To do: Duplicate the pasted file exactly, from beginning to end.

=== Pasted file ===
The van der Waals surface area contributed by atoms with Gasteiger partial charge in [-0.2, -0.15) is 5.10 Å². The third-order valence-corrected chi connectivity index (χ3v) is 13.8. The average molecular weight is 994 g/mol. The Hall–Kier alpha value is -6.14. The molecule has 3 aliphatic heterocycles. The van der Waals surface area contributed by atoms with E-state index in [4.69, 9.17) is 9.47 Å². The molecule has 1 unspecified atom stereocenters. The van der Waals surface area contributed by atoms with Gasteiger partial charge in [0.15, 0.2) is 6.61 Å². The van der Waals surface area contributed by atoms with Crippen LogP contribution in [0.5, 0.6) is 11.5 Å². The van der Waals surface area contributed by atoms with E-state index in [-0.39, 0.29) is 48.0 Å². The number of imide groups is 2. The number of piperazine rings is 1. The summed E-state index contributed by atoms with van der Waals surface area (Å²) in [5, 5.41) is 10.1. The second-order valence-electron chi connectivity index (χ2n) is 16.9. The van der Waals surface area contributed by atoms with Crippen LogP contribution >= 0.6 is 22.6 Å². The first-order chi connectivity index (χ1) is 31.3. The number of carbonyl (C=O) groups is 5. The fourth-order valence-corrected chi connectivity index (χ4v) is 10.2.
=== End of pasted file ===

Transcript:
The van der Waals surface area contributed by atoms with Gasteiger partial charge in [-0.2, -0.15) is 5.10 Å². The third-order valence-corrected chi connectivity index (χ3v) is 13.8. The average molecular weight is 994 g/mol. The Hall–Kier alpha value is -6.14. The molecule has 3 aliphatic heterocycles. The van der Waals surface area contributed by atoms with E-state index in [4.69, 9.17) is 9.47 Å². The molecule has 1 unspecified atom stereocenters. The van der Waals surface area contributed by atoms with Gasteiger partial charge in [0.15, 0.2) is 6.61 Å². The van der Waals surface area contributed by atoms with Crippen LogP contribution in [0.5, 0.6) is 11.5 Å². The van der Waals surface area contributed by atoms with E-state index in [-0.39, 0.29) is 48.0 Å². The number of imide groups is 2. The number of piperazine rings is 1. The summed E-state index contributed by atoms with van der Waals surface area (Å²) in [5, 5.41) is 10.1. The second-order valence-electron chi connectivity index (χ2n) is 16.9. The van der Waals surface area contributed by atoms with Crippen LogP contribution >= 0.6 is 22.6 Å². The first-order chi connectivity index (χ1) is 31.3. The number of carbonyl (C=O) groups is 5. The fourth-order valence-corrected chi connectivity index (χ4v) is 10.2.